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Reforms still needed in the Gulf

Strong oil prices have buoyed the economies of the GCC. But reforms are still needed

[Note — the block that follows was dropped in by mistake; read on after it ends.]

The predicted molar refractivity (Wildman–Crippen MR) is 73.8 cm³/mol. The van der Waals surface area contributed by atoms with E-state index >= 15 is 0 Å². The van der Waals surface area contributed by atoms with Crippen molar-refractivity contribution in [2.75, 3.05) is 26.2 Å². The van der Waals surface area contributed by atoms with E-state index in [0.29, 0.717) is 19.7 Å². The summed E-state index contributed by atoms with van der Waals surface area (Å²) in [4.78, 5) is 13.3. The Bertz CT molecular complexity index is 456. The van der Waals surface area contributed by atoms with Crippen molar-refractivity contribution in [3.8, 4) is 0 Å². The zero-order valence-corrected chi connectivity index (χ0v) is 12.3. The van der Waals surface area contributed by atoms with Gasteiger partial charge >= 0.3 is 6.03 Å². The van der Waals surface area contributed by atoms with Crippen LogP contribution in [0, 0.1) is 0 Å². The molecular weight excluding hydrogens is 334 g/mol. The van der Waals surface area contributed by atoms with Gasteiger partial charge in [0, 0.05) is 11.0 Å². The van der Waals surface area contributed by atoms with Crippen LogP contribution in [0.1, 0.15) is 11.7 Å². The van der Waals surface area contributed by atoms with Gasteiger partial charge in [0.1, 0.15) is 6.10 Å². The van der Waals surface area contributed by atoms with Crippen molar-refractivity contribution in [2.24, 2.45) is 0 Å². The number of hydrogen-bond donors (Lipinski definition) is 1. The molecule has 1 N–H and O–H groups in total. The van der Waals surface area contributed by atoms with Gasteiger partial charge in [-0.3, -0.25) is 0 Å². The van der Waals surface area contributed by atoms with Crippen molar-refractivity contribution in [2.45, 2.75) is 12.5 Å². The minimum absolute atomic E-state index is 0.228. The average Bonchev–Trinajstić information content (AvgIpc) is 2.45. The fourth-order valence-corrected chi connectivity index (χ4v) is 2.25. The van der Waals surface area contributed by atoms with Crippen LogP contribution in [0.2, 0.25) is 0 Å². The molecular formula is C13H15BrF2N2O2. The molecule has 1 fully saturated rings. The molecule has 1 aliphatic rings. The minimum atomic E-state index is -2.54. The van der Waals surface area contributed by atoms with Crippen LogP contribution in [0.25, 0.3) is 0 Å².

In 2001, Saudi oil minister Ali Al Naimi said $25 per barrel was a fair oil price for both consumers and producers. In 2004, he described $34/b as fair; in 2005, prices above $50/b were "too high"; in 2006, $27/b had become "reasonable"; and in 2008, $75/b was fair. In recent months, $100/b has been Naimi's fair value. This escalation shows the almost limitless flexibility of the Gulf oil exporters' expectations. Their vast oil resources, extended reserves lives and low production costs should give them the luxury of the long-term view. But short-term expediency has too often tempted them from the path of strict fiscal rectitude. Exact budgetary break-even prices for major oil producers ar

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